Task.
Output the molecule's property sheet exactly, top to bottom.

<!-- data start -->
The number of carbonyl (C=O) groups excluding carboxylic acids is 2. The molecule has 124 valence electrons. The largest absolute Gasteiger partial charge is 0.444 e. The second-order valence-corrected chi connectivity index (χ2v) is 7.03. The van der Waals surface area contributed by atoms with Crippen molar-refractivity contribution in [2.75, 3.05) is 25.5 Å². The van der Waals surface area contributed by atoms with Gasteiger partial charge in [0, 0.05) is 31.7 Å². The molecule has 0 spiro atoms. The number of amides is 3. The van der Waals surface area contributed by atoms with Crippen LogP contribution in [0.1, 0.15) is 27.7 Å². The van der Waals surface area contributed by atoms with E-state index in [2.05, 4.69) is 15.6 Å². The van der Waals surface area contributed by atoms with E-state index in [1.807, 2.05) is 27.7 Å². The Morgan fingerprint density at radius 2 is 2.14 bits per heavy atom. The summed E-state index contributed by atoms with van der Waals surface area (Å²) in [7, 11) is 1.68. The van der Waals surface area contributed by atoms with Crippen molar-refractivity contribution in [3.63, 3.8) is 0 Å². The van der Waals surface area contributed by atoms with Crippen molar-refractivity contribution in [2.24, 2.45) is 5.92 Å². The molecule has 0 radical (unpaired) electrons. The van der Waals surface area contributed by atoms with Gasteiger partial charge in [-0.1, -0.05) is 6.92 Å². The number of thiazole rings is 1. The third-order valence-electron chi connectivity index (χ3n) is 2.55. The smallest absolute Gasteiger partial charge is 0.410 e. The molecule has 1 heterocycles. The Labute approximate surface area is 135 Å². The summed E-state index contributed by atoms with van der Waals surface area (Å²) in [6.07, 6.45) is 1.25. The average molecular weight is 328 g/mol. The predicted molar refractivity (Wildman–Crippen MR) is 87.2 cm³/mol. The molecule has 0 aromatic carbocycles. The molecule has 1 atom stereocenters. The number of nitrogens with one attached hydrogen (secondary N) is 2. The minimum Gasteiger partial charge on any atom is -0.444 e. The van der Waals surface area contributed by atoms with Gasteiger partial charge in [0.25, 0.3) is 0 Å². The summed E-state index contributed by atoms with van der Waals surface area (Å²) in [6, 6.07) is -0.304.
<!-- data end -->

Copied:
The number of carbonyl (C=O) groups excluding carboxylic acids is 2. The molecule has 124 valence electrons. The largest absolute Gasteiger partial charge is 0.444 e. The second-order valence-corrected chi connectivity index (χ2v) is 7.03. The van der Waals surface area contributed by atoms with Crippen molar-refractivity contribution in [2.75, 3.05) is 25.5 Å². The van der Waals surface area contributed by atoms with Gasteiger partial charge in [0, 0.05) is 31.7 Å². The molecule has 0 spiro atoms. The number of amides is 3. The van der Waals surface area contributed by atoms with Crippen LogP contribution in [0.1, 0.15) is 27.7 Å². The van der Waals surface area contributed by atoms with E-state index in [2.05, 4.69) is 15.6 Å². The van der Waals surface area contributed by atoms with E-state index in [1.807, 2.05) is 27.7 Å². The Morgan fingerprint density at radius 2 is 2.14 bits per heavy atom. The summed E-state index contributed by atoms with van der Waals surface area (Å²) in [7, 11) is 1.68. The van der Waals surface area contributed by atoms with Crippen molar-refractivity contribution in [3.63, 3.8) is 0 Å². The van der Waals surface area contributed by atoms with Crippen molar-refractivity contribution in [2.24, 2.45) is 5.92 Å². The molecule has 0 radical (unpaired) electrons. The van der Waals surface area contributed by atoms with Gasteiger partial charge in [-0.1, -0.05) is 6.92 Å². The number of thiazole rings is 1. The third-order valence-electron chi connectivity index (χ3n) is 2.55. The smallest absolute Gasteiger partial charge is 0.410 e. The molecule has 1 heterocycles. The Labute approximate surface area is 135 Å². The summed E-state index contributed by atoms with van der Waals surface area (Å²) in [6.07, 6.45) is 1.25. The average molecular weight is 328 g/mol. The predicted molar refractivity (Wildman–Crippen MR) is 87.2 cm³/mol. The molecule has 0 aromatic carbocycles. The molecule has 1 atom stereocenters. The number of nitrogens with one attached hydrogen (secondary N) is 2. The minimum Gasteiger partial charge on any atom is -0.444 e. The van der Waals surface area contributed by atoms with Gasteiger partial charge in [0.25, 0.3) is 0 Å². The summed E-state index contributed by atoms with van der Waals surface area (Å²) in [6, 6.07) is -0.304.